By Rachael Tolliver-Fort Knox Public AffairsJanuary 7, 2015
Representatives from local and Kentucky state government as well as local community leaders, educators, business leaders and citizens, gathered at the Hardin County Schools Performing Arts Center in Elizabethtown Jan. 6, before representatives of the Headquarters Department of the Army to layout their concerns for any further reductions and cutbacks at Fort Knox that might occur.
Col. T.J. Edwards, Fort Knox garrison commander, facilitated the discussion that included comments from Senators Mitch McConnell and Rand Paul, Congressman Brett Guthrie and University of Louisville President Jim Ramsey. Their comments were directed at Army leadership which is currently formulating a plan to shrink the Army, and thereby possibly eliminate more Soldiers and civilians from the installation.
Fort Knox and Cadet Command commanding general, Maj. Gen. Peggy Combs, opened the community listening session by thanking the community, and the region, for the support they continually show to the civilians and Soldiers. She also acknowledged the community's recent efforts of implementing an in-depth letter writing campaign petitioning the Army to leave the post untouched.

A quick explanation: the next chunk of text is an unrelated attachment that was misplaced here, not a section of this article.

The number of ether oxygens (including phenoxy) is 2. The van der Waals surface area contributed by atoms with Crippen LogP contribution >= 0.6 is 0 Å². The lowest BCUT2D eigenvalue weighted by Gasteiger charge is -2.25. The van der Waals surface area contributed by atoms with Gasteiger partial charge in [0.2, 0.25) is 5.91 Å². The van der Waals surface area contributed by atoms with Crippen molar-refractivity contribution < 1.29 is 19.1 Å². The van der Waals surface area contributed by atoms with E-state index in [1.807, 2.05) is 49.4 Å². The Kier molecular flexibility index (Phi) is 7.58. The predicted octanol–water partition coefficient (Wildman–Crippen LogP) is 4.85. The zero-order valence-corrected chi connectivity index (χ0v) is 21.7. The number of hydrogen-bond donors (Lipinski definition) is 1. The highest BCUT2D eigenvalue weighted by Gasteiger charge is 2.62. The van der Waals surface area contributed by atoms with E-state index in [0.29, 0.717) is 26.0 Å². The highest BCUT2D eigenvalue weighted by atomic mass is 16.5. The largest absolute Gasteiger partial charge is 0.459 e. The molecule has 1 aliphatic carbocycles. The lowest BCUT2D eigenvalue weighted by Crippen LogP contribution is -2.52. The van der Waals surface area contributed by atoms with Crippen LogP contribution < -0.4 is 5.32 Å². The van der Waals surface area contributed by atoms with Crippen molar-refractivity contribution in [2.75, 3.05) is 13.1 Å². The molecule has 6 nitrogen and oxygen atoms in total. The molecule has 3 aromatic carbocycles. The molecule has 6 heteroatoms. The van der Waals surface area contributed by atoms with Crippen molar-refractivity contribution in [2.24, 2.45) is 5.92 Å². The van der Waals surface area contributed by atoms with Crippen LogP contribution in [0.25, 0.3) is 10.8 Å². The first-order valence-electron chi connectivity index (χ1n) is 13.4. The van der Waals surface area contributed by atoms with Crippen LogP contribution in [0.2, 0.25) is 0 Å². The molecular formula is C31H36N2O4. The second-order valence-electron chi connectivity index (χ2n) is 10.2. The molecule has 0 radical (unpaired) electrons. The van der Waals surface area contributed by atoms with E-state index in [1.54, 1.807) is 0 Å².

"In response to the Supplemental Programmatic Environmental Assessment, known as the SPEA, you all wrote 14,135 letters……we finished fourth out of 30 installations," Combs said.
The installation, which was famously named for Revolutionary War Gen. Henry Knox, chief of artillery and the first Secretary of War, recently lost the 3,500-Soldier 3rd Brigade Combat Team, 1st Infantry Division, as a result of the president's defense planning guidance of 2012, according to Congressman Brett Guthrie.
As the Army conducts community listening sessions at 30 posts that stand to be affected due to the Army's smaller budget, representatives from the Pentagon will visit each area to hear from leaders and citizens who layout reasons why their neighboring post should be left alone.
Col. Tom O'Donoghue, who is assigned Army's Force Management Office and was part of the panel visiting from Washington, took an opportunity to explain to the audience, before the presentations, why the Army has to cut its force.
O'Donoghue said the Budget Control Act that was enacted in 2012 cut 80,000 Soldiers from the Army ranks--including 11,000 from Europe and another 32,000 who were not assigned to any installation but were used to, "plus up the troops deployed to Afghanistan and Iraq." So very little of those personnel were cut from installations stateside.